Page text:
5 Mistakes Managers Make with Virtual Teams (and How to Avoid Them)

Management and Remote Work: A Necessary Partnership

As of early 2022, nearly half (45%) of U.S. employees are working remotely some or all of the time, according to recent figures from advisory and analytics firm Gallup. Among white-collar workers, the percentage is higher – about two-thirds. And employees like that arrangement, citing greater flexibility, better work/life balance, and heightened well-being as leading reasons why they want to continue to perform their jobs virtually. 

Remote work is good for business, too. Many companies report greater productivity, better employee engagement, and stronger bottom-line results with the heightened use of remote work since the outbreak of the COVID-19 pandemic. Still, some teams of remote (or hybrid – remote and on-site) workers aren’t performing to their top potential.

Researchers reported in 2021 that 27% of virtual teams were underperforming. In August of that year, "MIT Sloan Management Review" revealed that a study on global business teams working virtually discovered that 82% failed to reach their goals and “only 18% considered their performance ‘highly successful.’”  

Managers Are Key to Team Success

What’s the leading stumbling block for struggling virtual or hybrid teams? As is the case with any team, whether co-located, dispersed, or both, effective leadership is the critical factor that drives success. 


of virtual teams underperform


of virtual teams fail to achieve their goals 

Source: Zenbusiness

Writing on virtual team issues, author Rick Lepsinger says, “Organizations should select team leaders who not only have the necessary technical skills but also have the team-building and interpersonal skills required to effectively lead in a virtual environment.” 

Unfortunately, too many managers lack the training and capabilities they need to provide strong and effective leadership for their dispersed teams. Failure to meet team goals, delays in completing projects, ineffective relationships among team members, turnover of team members, and lack of understanding and focus on team purpose and objectives are a few indicators that virtual teams are suffering from mismanagement.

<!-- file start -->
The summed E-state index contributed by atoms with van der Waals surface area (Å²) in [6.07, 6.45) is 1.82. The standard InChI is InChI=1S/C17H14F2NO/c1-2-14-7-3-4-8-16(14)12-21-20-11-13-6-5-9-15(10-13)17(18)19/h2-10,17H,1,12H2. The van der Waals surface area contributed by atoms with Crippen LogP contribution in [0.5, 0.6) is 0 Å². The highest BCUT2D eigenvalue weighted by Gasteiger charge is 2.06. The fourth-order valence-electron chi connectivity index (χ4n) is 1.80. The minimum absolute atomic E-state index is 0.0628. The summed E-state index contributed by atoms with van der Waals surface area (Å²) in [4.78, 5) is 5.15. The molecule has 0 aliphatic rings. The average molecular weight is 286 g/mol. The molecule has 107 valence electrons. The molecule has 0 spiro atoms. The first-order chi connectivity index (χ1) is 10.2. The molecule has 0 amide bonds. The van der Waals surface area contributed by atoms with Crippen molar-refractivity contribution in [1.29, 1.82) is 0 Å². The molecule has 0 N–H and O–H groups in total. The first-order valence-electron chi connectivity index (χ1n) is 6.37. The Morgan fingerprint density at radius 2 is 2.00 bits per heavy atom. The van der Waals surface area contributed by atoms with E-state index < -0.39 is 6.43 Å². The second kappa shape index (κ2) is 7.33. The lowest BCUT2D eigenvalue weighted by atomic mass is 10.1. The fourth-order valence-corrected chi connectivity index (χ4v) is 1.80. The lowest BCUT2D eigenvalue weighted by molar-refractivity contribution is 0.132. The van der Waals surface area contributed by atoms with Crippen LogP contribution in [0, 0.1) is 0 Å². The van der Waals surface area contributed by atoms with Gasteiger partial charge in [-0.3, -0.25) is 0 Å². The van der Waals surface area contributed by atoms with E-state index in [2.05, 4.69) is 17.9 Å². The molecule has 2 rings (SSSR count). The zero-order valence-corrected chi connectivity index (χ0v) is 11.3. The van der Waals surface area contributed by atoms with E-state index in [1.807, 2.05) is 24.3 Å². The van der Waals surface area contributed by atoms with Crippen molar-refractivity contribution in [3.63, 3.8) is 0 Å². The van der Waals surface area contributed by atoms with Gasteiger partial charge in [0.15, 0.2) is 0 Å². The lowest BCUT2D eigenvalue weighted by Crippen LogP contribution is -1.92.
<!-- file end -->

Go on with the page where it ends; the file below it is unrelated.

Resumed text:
5 Mistakes Managers Make with Virtual and Hybrid Teams

Five of the most-frequently noted mistakes managers make with their remote or hybrid teams should signal organizations that training is needed. Those managers: 

1. Apply poor communication skills and practices 
Dispersed team work models demand excellent and frequent communication by managers. Care must be taken to listen actively, ensure understanding and interpret non-verbal cues (such as body language and facial expressions) accurately as they are more difficult to read in virtual interactions. Managers must be effective users of available communication channels (video conferencing, telephone, email, etc.), proactively engage in group and individual communications, and consistently encourage team members to communicate purposefully as well. 

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Team Impact: During virtual meetings—or one-to-one conversations with workers—managers who don’t focus on effective communication may multitask, read or respond to emails or messages, or take phone calls rather than give their full attention. (Managers who work remotely, too, may be distracted by doorbells, family members, or other interruptions.) Inattentive leaders leave employees feeling ignored and unvalued.  

Critical skills: verbal and non-verbal communication, written communication, active listening, presentation, influence, empathy, and relationship-building. 


2. Fail to maintain frequent contact with employees  
Out of sight, out of mind is a trap that trips up many managers who are used to interacting with team members they see in person every day. Constant contact with remote employees (individually and with full teams) is necessary to build and maintain trust, effectively monitor and support performance, provide guidance and development, and perpetuate organizational and team cultures.

Team Impact: If managers don’t commit to regular and meaningful contact with team members, trust, engagement, and productivity can erode quickly. Further, when employees work remotely, virtual interactions may take on a casual feel. Flexibility is important, but virtual team meetings and one-to-one manager/employee interactions require an appropriate degree of structure and formality. This is especially true for performance management and coaching conversations.

Critical skills: Organization, collaboration, flexibility, planning, goal-setting, coaching, accountability, and performance management.  


3. Show lack of respect for work/life boundaries